If you go
What: 2009 Navigator Awards, presented at the 102nd annual meeting and luncheon of the Steamboat Springs Chamber Resort Association
When: 11:30 a.m. to 1:30 p.m. Friday
Where: Ghost Ranch Saloon, 56 Seventh St.
Cost: $25 per person, $235 for a corporate table
Speaker: Michael Berry, president of the National Ski Areas Association, will discuss "The Future of Skiing in Colorado."
Contact: RSVP by the end of today at 875-7000 or online at www.steamboat chamber.com
Steamboat Springs It's been nearly a year since Chuck Porter stepped down as general manager of the Sheraton Steamboat Resort, but that doesn't mean he hasn't kept busy.
Porter is the 2009 recipient of the Navigator Award for Business Leader of the Year. The honor, awarded by the Steamboat Springs Chamber Resort Association and the Steamboat Pilot & Today, will be presented Friday. The ceremony will take place from 11:30 a.m. to 1:30 p.m. at Ghost Ranch Saloon on Seventh Street during the Chamber's annual meeting and luncheon.
Sitting in a brown leather chair off the Sheraton lobby Tuesday afternoon, Porter spoke easily about his decision to leave the Sheraton after 19 years at the helm. But he admitted going through withdrawal after a transitional period in which he assisted new General Manager John Curnow.
"There's a letting-go process," he said.
Part of that process was staying away from the place he spent as many as six days a week during ski season. Keeping his distance allowed him to move on and stay out of Curnow's way, Porter said.
Still, he said, it wasn't easy.
"Most of my professional career was at this base area," he said. "I feel good about it. It was a chapter I look back on and I'm fond of. I was ready to move on to the next chapter. I am confident with the process and that decision."
Porter's new chapter began shortly after he left the Sheraton. He began working for one of the six partners who split ownership of the Sheraton before it was acquired by Starwood Hotels and Resorts Worldwide.
Porter wouldn't say much about his new role except that he works on personal projects. But Porter said he's keeping busy. Part of his time still is spent working with groups to ensure the future success of Steamboat Ski Area. Porter still serves as treasurer of the Local Marketing District, which helps negotiate contracts that provide minimum revenue to secure air service to Yampa Valley Regional Airport.
Chris Diamond, president of Steamboat Ski and Resort Corp., said Porter played a "huge role" in the creation of the marketing district, which has been vital to the Yampa Valley.
"That has saved our collective butts the last few years," he said. "We've been able to maintain consistent air service to the valley, and nothing is more important to our long-term success."
Diamond remembers meeting Porter on his first day at Ski Corp. 11 years ago. He said in addition to the marketing district, Porter was instrumental in helping create the Base Area Reinvestment Coalition, the precursor to the Urban Renewal Authority. Porter also has served on the Urban Redevelopment Area Advisory Committee. Diamond said he worked closely with Porter on efforts to improve the base area.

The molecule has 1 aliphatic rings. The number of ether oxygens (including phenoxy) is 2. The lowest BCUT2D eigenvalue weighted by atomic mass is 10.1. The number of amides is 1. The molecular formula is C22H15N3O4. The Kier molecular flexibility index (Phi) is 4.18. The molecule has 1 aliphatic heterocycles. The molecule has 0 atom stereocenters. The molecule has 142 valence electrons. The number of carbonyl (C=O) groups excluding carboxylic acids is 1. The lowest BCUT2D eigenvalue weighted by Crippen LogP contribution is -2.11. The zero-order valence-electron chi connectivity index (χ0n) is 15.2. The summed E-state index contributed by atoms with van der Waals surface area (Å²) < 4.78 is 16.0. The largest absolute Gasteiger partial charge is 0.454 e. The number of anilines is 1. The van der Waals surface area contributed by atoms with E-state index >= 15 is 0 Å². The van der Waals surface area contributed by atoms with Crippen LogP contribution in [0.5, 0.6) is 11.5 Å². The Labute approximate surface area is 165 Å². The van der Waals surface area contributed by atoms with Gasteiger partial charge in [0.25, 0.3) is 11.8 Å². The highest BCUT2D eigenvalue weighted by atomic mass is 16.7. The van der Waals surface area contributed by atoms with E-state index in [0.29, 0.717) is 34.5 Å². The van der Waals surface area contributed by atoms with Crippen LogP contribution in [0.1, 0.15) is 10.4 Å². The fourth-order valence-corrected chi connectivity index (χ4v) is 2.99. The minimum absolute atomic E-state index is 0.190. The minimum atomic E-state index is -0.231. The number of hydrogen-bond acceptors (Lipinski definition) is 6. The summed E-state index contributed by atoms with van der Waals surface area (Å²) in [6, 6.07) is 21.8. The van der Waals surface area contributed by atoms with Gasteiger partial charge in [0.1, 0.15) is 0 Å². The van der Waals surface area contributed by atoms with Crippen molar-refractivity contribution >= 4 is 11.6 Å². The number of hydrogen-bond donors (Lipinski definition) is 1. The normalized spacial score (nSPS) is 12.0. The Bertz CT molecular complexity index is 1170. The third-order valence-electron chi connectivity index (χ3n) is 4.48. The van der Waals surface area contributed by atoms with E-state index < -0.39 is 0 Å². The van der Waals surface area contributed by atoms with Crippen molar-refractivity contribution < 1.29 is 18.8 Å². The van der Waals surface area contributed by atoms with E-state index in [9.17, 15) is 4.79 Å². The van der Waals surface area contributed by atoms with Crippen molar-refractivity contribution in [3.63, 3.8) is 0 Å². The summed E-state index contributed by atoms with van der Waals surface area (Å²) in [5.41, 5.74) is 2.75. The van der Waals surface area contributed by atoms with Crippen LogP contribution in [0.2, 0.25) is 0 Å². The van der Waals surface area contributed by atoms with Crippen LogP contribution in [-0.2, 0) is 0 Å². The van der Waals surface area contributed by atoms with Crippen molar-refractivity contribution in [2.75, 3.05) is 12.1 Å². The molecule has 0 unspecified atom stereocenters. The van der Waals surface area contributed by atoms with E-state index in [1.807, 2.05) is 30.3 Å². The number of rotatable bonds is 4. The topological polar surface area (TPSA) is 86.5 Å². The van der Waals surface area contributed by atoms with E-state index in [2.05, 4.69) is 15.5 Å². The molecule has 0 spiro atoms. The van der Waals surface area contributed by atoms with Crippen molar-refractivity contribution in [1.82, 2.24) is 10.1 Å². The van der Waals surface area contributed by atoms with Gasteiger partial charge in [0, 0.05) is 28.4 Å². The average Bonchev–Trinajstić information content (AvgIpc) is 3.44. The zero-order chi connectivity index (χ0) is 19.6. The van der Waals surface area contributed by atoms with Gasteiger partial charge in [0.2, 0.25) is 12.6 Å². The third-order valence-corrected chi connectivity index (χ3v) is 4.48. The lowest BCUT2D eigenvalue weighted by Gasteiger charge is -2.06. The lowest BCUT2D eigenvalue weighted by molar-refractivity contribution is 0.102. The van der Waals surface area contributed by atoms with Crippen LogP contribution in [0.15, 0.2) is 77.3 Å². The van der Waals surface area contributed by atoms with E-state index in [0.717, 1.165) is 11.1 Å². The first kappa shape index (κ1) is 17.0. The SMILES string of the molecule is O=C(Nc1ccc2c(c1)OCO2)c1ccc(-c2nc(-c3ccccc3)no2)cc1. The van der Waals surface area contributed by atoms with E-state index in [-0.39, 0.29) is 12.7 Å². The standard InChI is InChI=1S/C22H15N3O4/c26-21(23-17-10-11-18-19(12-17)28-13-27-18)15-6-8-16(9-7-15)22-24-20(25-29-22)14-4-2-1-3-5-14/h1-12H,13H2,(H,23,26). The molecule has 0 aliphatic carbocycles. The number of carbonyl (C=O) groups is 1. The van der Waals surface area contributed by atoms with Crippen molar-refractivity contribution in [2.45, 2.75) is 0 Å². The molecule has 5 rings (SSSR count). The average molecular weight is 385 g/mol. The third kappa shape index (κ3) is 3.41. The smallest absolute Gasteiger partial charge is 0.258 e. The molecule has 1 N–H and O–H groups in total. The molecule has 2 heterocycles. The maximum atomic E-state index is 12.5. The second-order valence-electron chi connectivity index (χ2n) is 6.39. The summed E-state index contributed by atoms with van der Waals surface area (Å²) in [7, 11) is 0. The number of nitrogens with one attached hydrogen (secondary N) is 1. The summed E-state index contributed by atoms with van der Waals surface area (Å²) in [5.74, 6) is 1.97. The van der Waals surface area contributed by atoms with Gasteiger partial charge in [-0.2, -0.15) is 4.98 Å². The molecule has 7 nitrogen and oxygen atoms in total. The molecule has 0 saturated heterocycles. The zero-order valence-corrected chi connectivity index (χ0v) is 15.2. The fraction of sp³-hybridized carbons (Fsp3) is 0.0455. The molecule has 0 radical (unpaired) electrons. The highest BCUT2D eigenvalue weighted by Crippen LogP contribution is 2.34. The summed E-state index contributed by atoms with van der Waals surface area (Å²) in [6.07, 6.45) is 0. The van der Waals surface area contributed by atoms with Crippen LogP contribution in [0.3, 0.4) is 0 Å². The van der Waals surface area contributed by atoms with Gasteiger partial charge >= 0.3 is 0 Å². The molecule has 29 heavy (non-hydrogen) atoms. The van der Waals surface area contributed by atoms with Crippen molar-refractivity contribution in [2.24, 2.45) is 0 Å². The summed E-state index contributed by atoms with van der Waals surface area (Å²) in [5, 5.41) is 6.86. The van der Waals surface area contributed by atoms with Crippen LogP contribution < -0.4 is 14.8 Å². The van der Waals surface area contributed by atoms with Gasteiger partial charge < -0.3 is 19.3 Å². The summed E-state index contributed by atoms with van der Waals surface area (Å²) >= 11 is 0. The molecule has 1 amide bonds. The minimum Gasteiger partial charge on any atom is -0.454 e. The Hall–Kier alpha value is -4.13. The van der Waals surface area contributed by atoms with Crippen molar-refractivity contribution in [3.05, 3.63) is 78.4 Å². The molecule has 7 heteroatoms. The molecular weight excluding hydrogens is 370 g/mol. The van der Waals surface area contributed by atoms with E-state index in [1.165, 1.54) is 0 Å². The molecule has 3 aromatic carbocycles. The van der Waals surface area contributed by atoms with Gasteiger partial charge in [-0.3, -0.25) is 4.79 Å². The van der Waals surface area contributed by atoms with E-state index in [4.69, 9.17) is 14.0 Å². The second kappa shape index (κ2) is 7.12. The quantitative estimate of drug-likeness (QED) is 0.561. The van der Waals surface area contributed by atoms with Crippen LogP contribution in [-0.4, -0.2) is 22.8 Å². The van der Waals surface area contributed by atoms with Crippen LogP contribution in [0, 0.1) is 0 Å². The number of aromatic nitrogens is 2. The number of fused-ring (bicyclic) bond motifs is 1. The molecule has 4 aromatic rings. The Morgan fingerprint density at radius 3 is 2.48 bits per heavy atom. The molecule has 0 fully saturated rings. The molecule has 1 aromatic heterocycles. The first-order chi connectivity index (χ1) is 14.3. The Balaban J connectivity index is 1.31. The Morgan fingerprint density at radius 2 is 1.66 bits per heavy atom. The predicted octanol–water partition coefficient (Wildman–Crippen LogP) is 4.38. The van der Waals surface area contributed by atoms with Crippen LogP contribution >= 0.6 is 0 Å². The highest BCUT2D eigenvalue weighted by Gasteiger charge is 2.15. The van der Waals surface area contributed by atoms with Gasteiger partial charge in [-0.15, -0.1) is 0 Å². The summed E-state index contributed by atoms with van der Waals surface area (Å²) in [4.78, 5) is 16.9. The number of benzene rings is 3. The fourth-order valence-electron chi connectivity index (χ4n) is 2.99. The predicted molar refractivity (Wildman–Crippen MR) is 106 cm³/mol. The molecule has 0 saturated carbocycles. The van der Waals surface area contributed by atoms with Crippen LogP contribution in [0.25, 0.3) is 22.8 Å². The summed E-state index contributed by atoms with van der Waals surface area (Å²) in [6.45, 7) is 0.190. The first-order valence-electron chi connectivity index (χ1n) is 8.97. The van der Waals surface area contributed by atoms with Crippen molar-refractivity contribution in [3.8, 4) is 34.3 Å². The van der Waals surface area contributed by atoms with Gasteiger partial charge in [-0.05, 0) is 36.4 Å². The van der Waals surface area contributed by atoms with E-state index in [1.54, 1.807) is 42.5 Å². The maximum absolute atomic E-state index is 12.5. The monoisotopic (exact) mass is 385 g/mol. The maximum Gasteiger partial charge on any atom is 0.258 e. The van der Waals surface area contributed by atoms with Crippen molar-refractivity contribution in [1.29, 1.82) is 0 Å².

"It's probably the most significant relationship I've had in terms of business, but it's also been the most productive," Diamond said. "We describe it as being wedded at the hip right here at the base of the ski mountain. We've worked through a number of challenges, but all successfully."
Porter, a Colorado Springs native, felt the pull back to the state in late 1979, when he was working at a resort in Florida. With all his possessions in the trunk of his Volkswagen Scirocco and "maybe" $500 in his pocket, Porter set out to return west.
Landing in Steamboat, he initially couldn't find a resort job but was able to snag one in the hospitality industry. He worked the night desk at the Iron Horse Inn, checking guests in and out, in exchange for a room.
That changed when he became the Sheraton's banquet manager in July 1980. Porter became front office manager in 1982. He served in a couple of roles with Thunderhead Lodge and Ski Time Square from 1984 until being named the general manager of the Sheraton in 1989.
Sandy Evans Hall, the Chamber's executive vice president, met Porter in 1981 when she was the restaurant manager at Thunderhead. They have worked together since, she said.
Evans Hall said Porter's tenure at the Sheraton brought consistency to the base area after previous general managers were gone after a year or two. She said Porter brought a "very strong voice at a major property."
"With any critical industry or leader in the community, when you have someone that's invested for a long period of time, they tend to take a longer-range view of the issue," Evans Hall said. "Strategic changes over time, I think that's been one of the successes in the longevity of ski area management."
Porter said he was "extremely humbled, honored and appreciative" to receive the Business Leader of the Year Award.
Porter said he was surprised by the honor because there are so many people in the community who have contributed.
"I feel that I've been in a support role," he said. "I've had this operation and this asset that was my responsibility. : I never made a decision or advanced anything for personal recognition.
"I did it for the hotel, the operation, the bigger group," he added, referring to the community.
Evans Hall said Porter deserved recognition for his work with the Urban Renewal Authority and marketing district.
"These two things will probably have the greatest impact on our community long term," she said.
Diamond said, given Porter's leadership roles with the Chamber and other groups that have worked to benefit the ski and base area, "I'm hard-pressed to think of anyone else in Steamboat who has impacted as much in meaningful ways."